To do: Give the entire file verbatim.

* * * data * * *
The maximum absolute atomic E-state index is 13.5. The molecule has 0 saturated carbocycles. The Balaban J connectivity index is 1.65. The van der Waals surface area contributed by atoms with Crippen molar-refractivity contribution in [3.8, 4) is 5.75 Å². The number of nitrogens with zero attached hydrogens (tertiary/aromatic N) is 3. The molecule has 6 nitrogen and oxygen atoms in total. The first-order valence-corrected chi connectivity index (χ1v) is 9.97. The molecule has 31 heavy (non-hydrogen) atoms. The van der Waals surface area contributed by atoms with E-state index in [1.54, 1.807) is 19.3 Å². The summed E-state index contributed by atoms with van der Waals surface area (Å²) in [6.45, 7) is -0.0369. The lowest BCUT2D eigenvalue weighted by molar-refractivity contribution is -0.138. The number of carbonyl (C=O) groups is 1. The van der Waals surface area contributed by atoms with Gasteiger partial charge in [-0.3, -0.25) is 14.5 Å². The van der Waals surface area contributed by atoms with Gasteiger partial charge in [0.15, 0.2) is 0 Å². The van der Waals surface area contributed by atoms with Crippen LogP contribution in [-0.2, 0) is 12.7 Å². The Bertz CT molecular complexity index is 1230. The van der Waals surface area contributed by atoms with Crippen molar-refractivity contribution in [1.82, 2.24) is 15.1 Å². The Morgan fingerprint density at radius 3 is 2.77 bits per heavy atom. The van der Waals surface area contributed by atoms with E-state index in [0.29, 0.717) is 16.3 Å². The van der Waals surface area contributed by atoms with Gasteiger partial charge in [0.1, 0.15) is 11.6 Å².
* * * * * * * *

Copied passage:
The maximum absolute atomic E-state index is 13.5. The molecule has 0 saturated carbocycles. The Balaban J connectivity index is 1.65. The van der Waals surface area contributed by atoms with Crippen molar-refractivity contribution in [3.8, 4) is 5.75 Å². The number of nitrogens with zero attached hydrogens (tertiary/aromatic N) is 3. The molecule has 6 nitrogen and oxygen atoms in total. The first-order valence-corrected chi connectivity index (χ1v) is 9.97. The molecule has 31 heavy (non-hydrogen) atoms. The van der Waals surface area contributed by atoms with E-state index in [1.54, 1.807) is 19.3 Å². The summed E-state index contributed by atoms with van der Waals surface area (Å²) in [6.45, 7) is -0.0369. The lowest BCUT2D eigenvalue weighted by molar-refractivity contribution is -0.138. The number of carbonyl (C=O) groups is 1. The van der Waals surface area contributed by atoms with Gasteiger partial charge in [-0.3, -0.25) is 14.5 Å². The van der Waals surface area contributed by atoms with Gasteiger partial charge in [0.15, 0.2) is 0 Å². The van der Waals surface area contributed by atoms with Crippen LogP contribution in [-0.2, 0) is 12.7 Å². The Bertz CT molecular complexity index is 1230. The van der Waals surface area contributed by atoms with Crippen molar-refractivity contribution in [1.82, 2.24) is 15.1 Å². The Morgan fingerprint density at radius 3 is 2.77 bits per heavy atom. The van der Waals surface area contributed by atoms with E-state index in [0.29, 0.717) is 16.3 Å². The van der Waals surface area contributed by atoms with Gasteiger partial charge in [0.1, 0.15) is 11.6 Å².